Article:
Consequently, in light of the rather unambiguously bullish chart patterns for gold, eur/usd, and crude oil, we feel a bit more comfortable with our prior bearish interpretation of the dollar's chart pattern (despite the potentially extreme bearish sentiment for the dollar). What's even more impressive, however, with respect to a potential melt up in risk assets is that the bullish charts don't end there. In fact, the Nasdaq 100 may have the most bullish chart of any right now.
With little fanfare on Thursday and Friday, the Nasdaq 100 broke through what market technicians would almost surely have to consider major resistance (and that might even be an understatement). Which resistance would that be? None other than the primary downtrend line that connects the all-time high in March 2000 with the highs in October 2007, March 2008, and August 2008. Here is the long-term view: (Click to enlarge)
Here is the close-up to show the trendline break: (Click to enlarge)
One has to wonder: if such a dominant, primary trendline for the NDX cannot contain this rally, what can?
This breakout for the NDX also raises the question as to whether the S&P 500 is corroborating this move. While perhaps not having as overtly bullish a chart as the Nasdaq 100, the S&P 500 also has some very interesting recent patterns that suggest further upside.
For starters, the S&P formed a "morning doji star" last week, a bullish reversal signal with strong reliability: (Click to enlarge)
Second, the S&P 500 has essentially changed its behavior since about the middle of July. Prior to that time, the index had reliably behaved in a mean-reverting way since the early 1990s (that is, up days tended to follow down days or at the very least, oversold and overbought conditions tended to generate short-term countertrend rallies). However, since July 13th, when the ominous head-and-shoulders pattern was demolished, the index has been behaving in a clearly persistent (i.e., momentum-driven) way.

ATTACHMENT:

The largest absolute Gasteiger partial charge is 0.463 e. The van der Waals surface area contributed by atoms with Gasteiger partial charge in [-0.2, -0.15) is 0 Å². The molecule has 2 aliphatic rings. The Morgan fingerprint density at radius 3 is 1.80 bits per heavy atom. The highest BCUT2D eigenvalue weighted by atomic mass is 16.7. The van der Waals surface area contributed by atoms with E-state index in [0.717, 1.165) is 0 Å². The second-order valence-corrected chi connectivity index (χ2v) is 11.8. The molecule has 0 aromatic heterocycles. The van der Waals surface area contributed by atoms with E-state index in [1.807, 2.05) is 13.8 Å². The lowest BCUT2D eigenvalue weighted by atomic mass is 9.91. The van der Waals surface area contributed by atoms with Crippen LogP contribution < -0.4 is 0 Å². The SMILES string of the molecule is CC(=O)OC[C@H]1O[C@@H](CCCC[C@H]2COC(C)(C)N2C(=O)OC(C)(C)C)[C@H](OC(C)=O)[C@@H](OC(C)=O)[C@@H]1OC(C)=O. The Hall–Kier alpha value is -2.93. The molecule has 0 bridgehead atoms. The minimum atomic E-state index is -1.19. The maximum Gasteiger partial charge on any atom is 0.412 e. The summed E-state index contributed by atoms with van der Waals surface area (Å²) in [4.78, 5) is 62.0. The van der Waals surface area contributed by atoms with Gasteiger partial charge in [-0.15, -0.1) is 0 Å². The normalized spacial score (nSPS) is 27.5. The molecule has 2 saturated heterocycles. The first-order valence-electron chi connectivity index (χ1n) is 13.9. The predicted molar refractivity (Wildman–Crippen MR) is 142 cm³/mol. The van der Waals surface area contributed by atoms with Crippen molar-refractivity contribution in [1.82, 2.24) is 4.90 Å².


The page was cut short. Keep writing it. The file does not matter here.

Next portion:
For example, during the most recent four consecutive down days for the index (spanning August 28th to September 2nd) , the first three of those down days saw larger drops on each subsequent day (see the chart below). When the index rebounded on September 3rd and 4th, the rally on the 4th was larger than the rally on the 3rd. Without getting too technical (though one could indeed quantify these assertions with the statistic called the "variance ratio"), this is the hallmark of momentum-driven markets. Even visual inspection of a chart of the S&P 500 will show that prior to the middle of July, the chart was decidely jagged (indicating continual short-term reversals of each interim uptrend and downtrend), whereas from the middle of July onward, the chart has been excessively smooth (indicating up days are begetting up days and down days begetting down days). The upshot here is that if recent patterns hold, the S&P 500 may be in for a rally on Tuesday that ends up being larger than the rally on Friday. (Click to enlarge)
Finally, turning to the VIX: if one is generous, it also appears to be tracing out a descending right triangle, suggesting further downside: (Click to enlarge)
Of course, should the VIX break decisively below 25 with the S&P 500 Index continuing to behave in a momentum-driven way, higher equity prices are almost certainly on the way.
Thus, regardless of what one thinks of the fundamental situation with respect to the economy--and there are certainly very strong bearish arguments in that regard, which we subscribe to--if one only considers the broad technical situation of financial markets as illustrated by the preceding charts, it's hard to escape the conclusion that risk assets priced in dollars could very well be on the verge of a melt-up.
One caveat to an unrestrained bullish tilt, however, is that last week the equity markets saw a high volume selloff early in the week and a subsequent low volume rally to end the week (presumably many traders were taking time off before the unofficial end of summer). As a result, should market participants come back in full force after Labor Day thinking markets have moved too far, too fast (a not unreasonable belief), we may see moves that obviate the aforementioned bullish patterns--indicating that what we've just witnessed may have been nothing more than a head fake; albeit one that would make Larry Bird proud.
Disclosure: Author is long gold futures.